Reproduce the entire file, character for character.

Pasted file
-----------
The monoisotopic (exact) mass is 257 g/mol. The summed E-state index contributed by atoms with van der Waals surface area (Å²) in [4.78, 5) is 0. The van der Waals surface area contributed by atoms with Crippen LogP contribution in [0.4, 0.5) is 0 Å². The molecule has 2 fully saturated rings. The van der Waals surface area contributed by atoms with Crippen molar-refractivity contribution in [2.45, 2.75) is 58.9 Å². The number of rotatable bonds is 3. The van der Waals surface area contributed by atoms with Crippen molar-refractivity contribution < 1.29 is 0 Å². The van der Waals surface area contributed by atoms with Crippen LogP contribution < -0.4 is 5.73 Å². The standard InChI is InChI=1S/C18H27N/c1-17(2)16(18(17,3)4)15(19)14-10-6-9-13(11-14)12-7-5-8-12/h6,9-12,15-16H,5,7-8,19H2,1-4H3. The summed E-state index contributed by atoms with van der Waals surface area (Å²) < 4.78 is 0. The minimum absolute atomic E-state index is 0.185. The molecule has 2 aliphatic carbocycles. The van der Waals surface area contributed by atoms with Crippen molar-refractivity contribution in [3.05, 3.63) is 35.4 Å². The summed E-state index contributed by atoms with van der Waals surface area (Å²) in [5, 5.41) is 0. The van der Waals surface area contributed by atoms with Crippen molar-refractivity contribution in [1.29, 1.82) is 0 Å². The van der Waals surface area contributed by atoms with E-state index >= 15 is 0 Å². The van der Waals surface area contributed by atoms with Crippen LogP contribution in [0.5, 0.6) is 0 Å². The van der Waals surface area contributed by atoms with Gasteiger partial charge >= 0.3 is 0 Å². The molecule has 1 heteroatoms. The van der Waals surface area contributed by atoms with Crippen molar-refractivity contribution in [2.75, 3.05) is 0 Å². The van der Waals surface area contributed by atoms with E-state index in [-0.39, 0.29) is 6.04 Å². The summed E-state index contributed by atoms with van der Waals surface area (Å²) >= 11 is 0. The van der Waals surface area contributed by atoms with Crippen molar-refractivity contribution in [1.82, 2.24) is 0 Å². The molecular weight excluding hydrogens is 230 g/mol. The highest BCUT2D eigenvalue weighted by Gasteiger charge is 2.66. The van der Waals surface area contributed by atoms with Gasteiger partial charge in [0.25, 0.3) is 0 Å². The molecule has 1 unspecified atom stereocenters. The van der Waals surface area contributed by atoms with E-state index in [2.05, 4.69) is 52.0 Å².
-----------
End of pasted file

The monoisotopic (exact) mass is 257 g/mol. The summed E-state index contributed by atoms with van der Waals surface area (Å²) in [4.78, 5) is 0. The van der Waals surface area contributed by atoms with Crippen LogP contribution in [0.4, 0.5) is 0 Å². The molecule has 2 fully saturated rings. The van der Waals surface area contributed by atoms with Crippen molar-refractivity contribution in [2.45, 2.75) is 58.9 Å². The number of rotatable bonds is 3. The van der Waals surface area contributed by atoms with Crippen molar-refractivity contribution < 1.29 is 0 Å². The van der Waals surface area contributed by atoms with Crippen LogP contribution < -0.4 is 5.73 Å². The standard InChI is InChI=1S/C18H27N/c1-17(2)16(18(17,3)4)15(19)14-10-6-9-13(11-14)12-7-5-8-12/h6,9-12,15-16H,5,7-8,19H2,1-4H3. The summed E-state index contributed by atoms with van der Waals surface area (Å²) < 4.78 is 0. The minimum absolute atomic E-state index is 0.185. The molecule has 2 aliphatic carbocycles. The van der Waals surface area contributed by atoms with Crippen molar-refractivity contribution in [3.05, 3.63) is 35.4 Å². The summed E-state index contributed by atoms with van der Waals surface area (Å²) in [5, 5.41) is 0. The van der Waals surface area contributed by atoms with Crippen molar-refractivity contribution in [1.29, 1.82) is 0 Å². The van der Waals surface area contributed by atoms with E-state index >= 15 is 0 Å². The van der Waals surface area contributed by atoms with Crippen LogP contribution in [0.5, 0.6) is 0 Å². The van der Waals surface area contributed by atoms with Gasteiger partial charge >= 0.3 is 0 Å². The molecule has 1 heteroatoms. The van der Waals surface area contributed by atoms with Crippen molar-refractivity contribution in [2.75, 3.05) is 0 Å². The van der Waals surface area contributed by atoms with E-state index in [-0.39, 0.29) is 6.04 Å². The summed E-state index contributed by atoms with van der Waals surface area (Å²) >= 11 is 0. The van der Waals surface area contributed by atoms with Crippen molar-refractivity contribution in [1.82, 2.24) is 0 Å². The molecular weight excluding hydrogens is 230 g/mol. The highest BCUT2D eigenvalue weighted by Gasteiger charge is 2.66. The van der Waals surface area contributed by atoms with Gasteiger partial charge in [0.25, 0.3) is 0 Å². The molecule has 1 unspecified atom stereocenters. The van der Waals surface area contributed by atoms with E-state index in [2.05, 4.69) is 52.0 Å².